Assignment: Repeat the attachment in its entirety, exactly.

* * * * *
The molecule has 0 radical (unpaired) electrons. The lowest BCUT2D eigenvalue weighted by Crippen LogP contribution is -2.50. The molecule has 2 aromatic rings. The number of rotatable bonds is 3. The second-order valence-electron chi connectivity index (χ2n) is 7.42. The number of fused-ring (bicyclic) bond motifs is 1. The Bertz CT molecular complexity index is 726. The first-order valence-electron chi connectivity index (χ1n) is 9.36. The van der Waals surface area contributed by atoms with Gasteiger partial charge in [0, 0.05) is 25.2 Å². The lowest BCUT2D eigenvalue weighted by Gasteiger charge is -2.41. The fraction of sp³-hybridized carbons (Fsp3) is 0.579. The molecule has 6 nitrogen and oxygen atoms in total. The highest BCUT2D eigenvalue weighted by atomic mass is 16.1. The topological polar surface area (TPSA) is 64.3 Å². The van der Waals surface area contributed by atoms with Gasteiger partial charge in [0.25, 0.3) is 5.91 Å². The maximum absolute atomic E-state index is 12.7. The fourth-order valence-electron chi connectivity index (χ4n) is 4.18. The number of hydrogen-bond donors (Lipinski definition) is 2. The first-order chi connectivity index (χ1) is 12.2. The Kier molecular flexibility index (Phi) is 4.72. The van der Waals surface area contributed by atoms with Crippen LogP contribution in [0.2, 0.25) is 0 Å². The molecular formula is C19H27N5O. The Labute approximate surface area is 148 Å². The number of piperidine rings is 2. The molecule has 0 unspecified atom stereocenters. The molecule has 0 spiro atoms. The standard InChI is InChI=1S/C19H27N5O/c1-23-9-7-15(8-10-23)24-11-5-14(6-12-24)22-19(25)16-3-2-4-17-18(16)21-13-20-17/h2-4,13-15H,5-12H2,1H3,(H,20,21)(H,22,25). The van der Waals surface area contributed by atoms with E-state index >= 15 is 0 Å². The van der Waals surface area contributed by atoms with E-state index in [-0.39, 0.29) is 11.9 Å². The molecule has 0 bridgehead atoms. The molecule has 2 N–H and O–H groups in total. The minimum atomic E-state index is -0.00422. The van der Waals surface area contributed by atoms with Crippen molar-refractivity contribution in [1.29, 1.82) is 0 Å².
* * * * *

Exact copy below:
The molecule has 0 radical (unpaired) electrons. The lowest BCUT2D eigenvalue weighted by Crippen LogP contribution is -2.50. The molecule has 2 aromatic rings. The number of rotatable bonds is 3. The second-order valence-electron chi connectivity index (χ2n) is 7.42. The number of fused-ring (bicyclic) bond motifs is 1. The Bertz CT molecular complexity index is 726. The first-order valence-electron chi connectivity index (χ1n) is 9.36. The van der Waals surface area contributed by atoms with Gasteiger partial charge in [0, 0.05) is 25.2 Å². The lowest BCUT2D eigenvalue weighted by Gasteiger charge is -2.41. The fraction of sp³-hybridized carbons (Fsp3) is 0.579. The molecule has 6 nitrogen and oxygen atoms in total. The highest BCUT2D eigenvalue weighted by atomic mass is 16.1. The topological polar surface area (TPSA) is 64.3 Å². The van der Waals surface area contributed by atoms with Gasteiger partial charge in [0.25, 0.3) is 5.91 Å². The maximum absolute atomic E-state index is 12.7. The fourth-order valence-electron chi connectivity index (χ4n) is 4.18. The number of hydrogen-bond donors (Lipinski definition) is 2. The first-order chi connectivity index (χ1) is 12.2. The Kier molecular flexibility index (Phi) is 4.72. The van der Waals surface area contributed by atoms with Crippen LogP contribution in [0.2, 0.25) is 0 Å². The molecular formula is C19H27N5O. The Labute approximate surface area is 148 Å². The number of piperidine rings is 2. The molecule has 0 unspecified atom stereocenters. The molecule has 0 spiro atoms. The standard InChI is InChI=1S/C19H27N5O/c1-23-9-7-15(8-10-23)24-11-5-14(6-12-24)22-19(25)16-3-2-4-17-18(16)21-13-20-17/h2-4,13-15H,5-12H2,1H3,(H,20,21)(H,22,25). The van der Waals surface area contributed by atoms with E-state index >= 15 is 0 Å². The van der Waals surface area contributed by atoms with E-state index in [-0.39, 0.29) is 11.9 Å². The molecule has 0 bridgehead atoms. The molecule has 2 N–H and O–H groups in total. The minimum atomic E-state index is -0.00422. The van der Waals surface area contributed by atoms with Crippen molar-refractivity contribution in [1.29, 1.82) is 0 Å².